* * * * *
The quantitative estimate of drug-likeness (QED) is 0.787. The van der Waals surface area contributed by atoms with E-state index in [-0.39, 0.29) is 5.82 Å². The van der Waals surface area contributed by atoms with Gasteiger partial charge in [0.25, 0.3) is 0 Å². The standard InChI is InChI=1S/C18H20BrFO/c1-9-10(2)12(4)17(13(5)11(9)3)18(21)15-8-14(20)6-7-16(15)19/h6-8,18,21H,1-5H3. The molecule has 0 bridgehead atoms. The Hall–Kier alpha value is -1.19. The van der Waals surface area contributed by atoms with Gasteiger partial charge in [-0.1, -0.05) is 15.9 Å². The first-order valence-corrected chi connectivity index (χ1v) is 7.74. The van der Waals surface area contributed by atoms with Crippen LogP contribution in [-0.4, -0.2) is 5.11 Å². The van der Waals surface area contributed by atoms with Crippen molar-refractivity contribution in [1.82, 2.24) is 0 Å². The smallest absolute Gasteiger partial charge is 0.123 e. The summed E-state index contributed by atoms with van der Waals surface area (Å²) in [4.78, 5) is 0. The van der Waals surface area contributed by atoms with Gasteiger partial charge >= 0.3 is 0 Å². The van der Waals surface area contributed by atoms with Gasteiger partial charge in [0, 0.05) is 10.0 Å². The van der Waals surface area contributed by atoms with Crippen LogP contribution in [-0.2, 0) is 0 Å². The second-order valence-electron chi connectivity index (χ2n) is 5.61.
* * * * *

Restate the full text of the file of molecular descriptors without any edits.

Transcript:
The quantitative estimate of drug-likeness (QED) is 0.787. The van der Waals surface area contributed by atoms with E-state index in [-0.39, 0.29) is 5.82 Å². The van der Waals surface area contributed by atoms with Gasteiger partial charge in [0.25, 0.3) is 0 Å². The standard InChI is InChI=1S/C18H20BrFO/c1-9-10(2)12(4)17(13(5)11(9)3)18(21)15-8-14(20)6-7-16(15)19/h6-8,18,21H,1-5H3. The molecule has 0 bridgehead atoms. The Hall–Kier alpha value is -1.19. The van der Waals surface area contributed by atoms with Gasteiger partial charge in [-0.1, -0.05) is 15.9 Å². The first-order valence-corrected chi connectivity index (χ1v) is 7.74. The van der Waals surface area contributed by atoms with Crippen LogP contribution in [-0.4, -0.2) is 5.11 Å². The van der Waals surface area contributed by atoms with Crippen molar-refractivity contribution in [1.82, 2.24) is 0 Å². The smallest absolute Gasteiger partial charge is 0.123 e. The summed E-state index contributed by atoms with van der Waals surface area (Å²) in [4.78, 5) is 0. The van der Waals surface area contributed by atoms with Gasteiger partial charge >= 0.3 is 0 Å². The van der Waals surface area contributed by atoms with Gasteiger partial charge in [0, 0.05) is 10.0 Å². The van der Waals surface area contributed by atoms with Crippen LogP contribution in [-0.2, 0) is 0 Å². The second-order valence-electron chi connectivity index (χ2n) is 5.61.